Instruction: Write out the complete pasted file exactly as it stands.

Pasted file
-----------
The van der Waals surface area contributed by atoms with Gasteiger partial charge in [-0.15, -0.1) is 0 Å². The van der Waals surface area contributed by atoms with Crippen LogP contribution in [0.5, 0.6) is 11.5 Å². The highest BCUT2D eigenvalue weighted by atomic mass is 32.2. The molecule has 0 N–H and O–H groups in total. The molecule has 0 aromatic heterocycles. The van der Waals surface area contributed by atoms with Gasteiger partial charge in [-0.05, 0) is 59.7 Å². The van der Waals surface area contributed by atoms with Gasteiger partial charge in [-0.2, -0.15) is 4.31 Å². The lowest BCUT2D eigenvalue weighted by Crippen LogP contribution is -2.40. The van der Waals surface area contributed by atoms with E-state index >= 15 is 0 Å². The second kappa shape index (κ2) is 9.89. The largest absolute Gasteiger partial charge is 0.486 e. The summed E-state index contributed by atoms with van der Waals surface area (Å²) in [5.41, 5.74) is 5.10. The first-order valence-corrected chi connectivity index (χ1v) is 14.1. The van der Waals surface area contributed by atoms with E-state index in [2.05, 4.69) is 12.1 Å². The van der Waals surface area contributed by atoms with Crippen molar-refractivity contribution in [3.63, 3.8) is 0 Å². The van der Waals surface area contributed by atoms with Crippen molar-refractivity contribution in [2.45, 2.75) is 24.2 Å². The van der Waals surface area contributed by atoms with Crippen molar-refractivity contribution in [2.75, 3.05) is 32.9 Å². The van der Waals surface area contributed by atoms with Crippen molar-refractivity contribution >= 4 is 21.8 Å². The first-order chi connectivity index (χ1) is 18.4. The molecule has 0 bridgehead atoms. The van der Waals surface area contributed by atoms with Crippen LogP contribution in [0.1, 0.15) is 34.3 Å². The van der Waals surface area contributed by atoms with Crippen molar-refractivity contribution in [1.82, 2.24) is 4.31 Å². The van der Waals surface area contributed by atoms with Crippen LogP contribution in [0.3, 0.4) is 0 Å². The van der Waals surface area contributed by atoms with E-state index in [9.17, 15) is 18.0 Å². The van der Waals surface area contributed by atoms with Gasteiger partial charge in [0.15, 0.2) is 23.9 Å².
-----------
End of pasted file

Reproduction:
The van der Waals surface area contributed by atoms with Gasteiger partial charge in [-0.15, -0.1) is 0 Å². The van der Waals surface area contributed by atoms with Crippen LogP contribution in [0.5, 0.6) is 11.5 Å². The highest BCUT2D eigenvalue weighted by atomic mass is 32.2. The molecule has 0 N–H and O–H groups in total. The molecule has 0 aromatic heterocycles. The van der Waals surface area contributed by atoms with Gasteiger partial charge in [-0.05, 0) is 59.7 Å². The van der Waals surface area contributed by atoms with Gasteiger partial charge in [-0.2, -0.15) is 4.31 Å². The lowest BCUT2D eigenvalue weighted by Crippen LogP contribution is -2.40. The van der Waals surface area contributed by atoms with E-state index >= 15 is 0 Å². The second kappa shape index (κ2) is 9.89. The largest absolute Gasteiger partial charge is 0.486 e. The summed E-state index contributed by atoms with van der Waals surface area (Å²) in [5.41, 5.74) is 5.10. The first-order valence-corrected chi connectivity index (χ1v) is 14.1. The van der Waals surface area contributed by atoms with E-state index in [2.05, 4.69) is 12.1 Å². The van der Waals surface area contributed by atoms with Crippen molar-refractivity contribution in [3.63, 3.8) is 0 Å². The van der Waals surface area contributed by atoms with Crippen molar-refractivity contribution in [2.45, 2.75) is 24.2 Å². The van der Waals surface area contributed by atoms with Crippen molar-refractivity contribution in [2.75, 3.05) is 32.9 Å². The van der Waals surface area contributed by atoms with Crippen molar-refractivity contribution >= 4 is 21.8 Å². The first-order chi connectivity index (χ1) is 18.4. The molecule has 0 bridgehead atoms. The van der Waals surface area contributed by atoms with Crippen LogP contribution in [0.1, 0.15) is 34.3 Å². The van der Waals surface area contributed by atoms with Crippen molar-refractivity contribution in [1.82, 2.24) is 4.31 Å². The van der Waals surface area contributed by atoms with Crippen LogP contribution in [0.3, 0.4) is 0 Å². The van der Waals surface area contributed by atoms with E-state index in [9.17, 15) is 18.0 Å². The van der Waals surface area contributed by atoms with Gasteiger partial charge in [0.15, 0.2) is 23.9 Å².